Section 19(a) Notices

Section 19(a) Notice for Ex-Date June 30, 2022

Investors should carefully consider the investment objectives, risks, charges and expenses of any Virtus Mutual Fund before investing. The prospectus and summary prospectus contains this and other information about the fund. Please contact your financial representative, call 1-800-243-4361 to obtain a current prospectus and/or summary prospectus. You should read the prospectus and/or summary prospectus carefully before you invest or send money.

Performance data quoted represents past results. Past performance is no guarantee of future results and current performance may be higher or lower than the performance shown. Investment return and principal value will fluctuate, so your shares, when redeemed, may be worth more or less than their original cost.

Average annual total return is the annual compound return for the indicated period. It reflects the change in share price and the reinvestment of all dividends and capital gains. NAV returns do not include the effect of any applicable sales charges. POP and w/CDSC returns include the effect of maximum applicable sales charges.

Returns for periods of less than one year are cumulative total returns.

1 Yields/Distributions: 30-day SEC Yield is a standardized yield calculated according to a formula set by the SEC, and is subject to change. 30-day SEC Yield (unsubsidized) is the 30-day SEC Yield without the effect of applicable expense waivers. Distribution Rate is calculated by (a) annualizing the latest income distribution for fixed income funds or funds less than 1 year old, or (b) summing all income distributions over the preceding 12 months for all other funds, and dividing by the NAV on the last business date of the period, unless otherwise indicated. The Distribution Rate may be comprised of ordinary income, net realized capital gains and returns of capital.

2 Distribution History: Distributions are represented on a cash basis and may be reclassified at year end for tax purposes. The Fund will send you a Form 1099-DIV for the calendar year that will tell you how to report these distributions for federal income tax purposes. STCG: Short Term Capital Gain, LTCG: Long Term Capital Gain

3 Risk Statistics: R2 is a statistical measure that represents the percentage of a fund or security's movements that can be explained by movements in a benchmark index. Beta is a quantitative measure of the volatility of a given portfolio to the overall market. Alpha is a risk adjusted measure of an investment's excess return relative to a benchmark. A positive Alpha indicates that the investment produced a return greater than expected for the risk (as measured by Beta) taken. Standard Deviation measures variability of returns around the average return for an investment fund. Higher standard deviation suggests greater risk. Risk Statistics are calculated using 36 monthly returns.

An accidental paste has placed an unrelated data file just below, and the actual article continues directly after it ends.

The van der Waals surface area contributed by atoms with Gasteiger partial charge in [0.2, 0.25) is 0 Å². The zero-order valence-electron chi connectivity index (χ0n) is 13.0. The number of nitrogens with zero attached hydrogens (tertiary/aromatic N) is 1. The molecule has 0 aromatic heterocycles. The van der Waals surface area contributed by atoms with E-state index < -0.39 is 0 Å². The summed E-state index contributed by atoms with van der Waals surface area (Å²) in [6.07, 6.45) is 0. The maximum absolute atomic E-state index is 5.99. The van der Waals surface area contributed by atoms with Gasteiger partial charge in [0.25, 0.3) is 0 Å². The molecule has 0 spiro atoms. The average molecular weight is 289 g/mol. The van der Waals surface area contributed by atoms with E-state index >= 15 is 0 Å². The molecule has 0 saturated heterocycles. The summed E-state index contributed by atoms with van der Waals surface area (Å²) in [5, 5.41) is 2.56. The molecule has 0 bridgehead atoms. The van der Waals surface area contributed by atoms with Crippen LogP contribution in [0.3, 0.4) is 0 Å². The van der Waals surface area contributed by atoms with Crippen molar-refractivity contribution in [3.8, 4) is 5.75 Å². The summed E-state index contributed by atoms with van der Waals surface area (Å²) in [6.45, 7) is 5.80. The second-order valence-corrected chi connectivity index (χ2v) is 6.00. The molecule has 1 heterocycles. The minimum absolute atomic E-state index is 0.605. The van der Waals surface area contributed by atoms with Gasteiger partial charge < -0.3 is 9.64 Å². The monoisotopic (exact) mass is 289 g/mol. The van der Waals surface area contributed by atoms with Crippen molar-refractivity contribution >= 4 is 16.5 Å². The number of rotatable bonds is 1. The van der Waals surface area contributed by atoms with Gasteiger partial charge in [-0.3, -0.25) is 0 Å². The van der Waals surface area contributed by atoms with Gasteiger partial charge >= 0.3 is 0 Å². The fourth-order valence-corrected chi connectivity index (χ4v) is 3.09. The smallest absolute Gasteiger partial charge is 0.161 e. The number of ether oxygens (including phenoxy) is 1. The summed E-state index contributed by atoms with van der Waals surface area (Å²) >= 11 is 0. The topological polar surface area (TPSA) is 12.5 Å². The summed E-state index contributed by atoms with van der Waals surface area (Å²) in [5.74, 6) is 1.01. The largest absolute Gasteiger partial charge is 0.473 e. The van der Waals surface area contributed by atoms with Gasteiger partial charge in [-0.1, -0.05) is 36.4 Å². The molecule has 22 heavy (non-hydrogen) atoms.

4 Characteristics: For Equity Funds: Avg. Weighted Market Cap (bn): The sum of each security's weight within the fund (or index) multiplied by the security's market capitalization. Trailing P/E Ex-Negative Earnings: Per-share stock price divided by the latest 12-months Earnings per Share; Price/Cash Flow: Per-share stock price divided by the per-share operating cash flow; Price/Book: Per-share stock price divided by the latest 12-month per-share Book Value; 3-Year EPS Growth Rate: Average of earnings per share growth for latest 3-year period. The 3-Year EPS Growth Rate is not a forecast of the fund's performance.

4 Characteristics: For Fixed Income Funds: Effective Duration represents the interest rate sensitivity of a fixed income fund. For example, if a fund's effective duration is five years, a 1% increase in interest rates would result in a 5% decline in the fund's price. Similarly, a 1% decline in interest rates would result in a 5% gain in the fund's price.

Morningstar Disclosures:
The Morningstar Rating for funds, or "star rating", is calculated for managed products (including mutual funds, variable annuity and variable life subaccounts, exchange-traded funds, closed-end funds, and separate accounts) with at least a three-year history. Exchange-traded funds and open-ended mutual funds are considered a single population for comparative purposes. It is calculated based on a Morningstar Risk-Adjusted Return measure that accounts for variation in a managed product's monthly excess performance, placing more emphasis on downward variations and rewarding consistent performance. The top 10% of products in each product category receive 5 stars, the next 22.5% receive 4 stars, the next 35% receive 3 stars, the next 22.5% receive 2 stars, and the bottom 10% receive 1 star. The Overall Morningstar Rating for a managed product is derived from a weighted average of the performance figures associated with its three-, five-, and 10-year (if applicable) Morningstar Rating metrics. The weights are: 100% three-year rating for 36-59 months of total returns, 60% five-year rating/40% three-year rating for 60-119 months of total returns, and 50% 10-year rating/30% five-year rating/20% three-year rating for 120 or more months of total returns. While the 10-year overall star rating formula seems to give the most weight to the 10-year period, the most recent three-year period actually has the greatest impact because it is included in all three rating periods. Ratings do not take into account the effects of sales charges and loads.

© 2023 Morningstar, Inc. All rights reserved. The information contained herein: (1) is proprietary to Morningstar and/or its content providers; (2) may not be copied or distributed; and (3) is not warranted to be accurate, complete, or timely. Neither Morningstar nor its content providers are responsible for any damages or losses arising from any use of this information. Past performance is no guarantee of future results.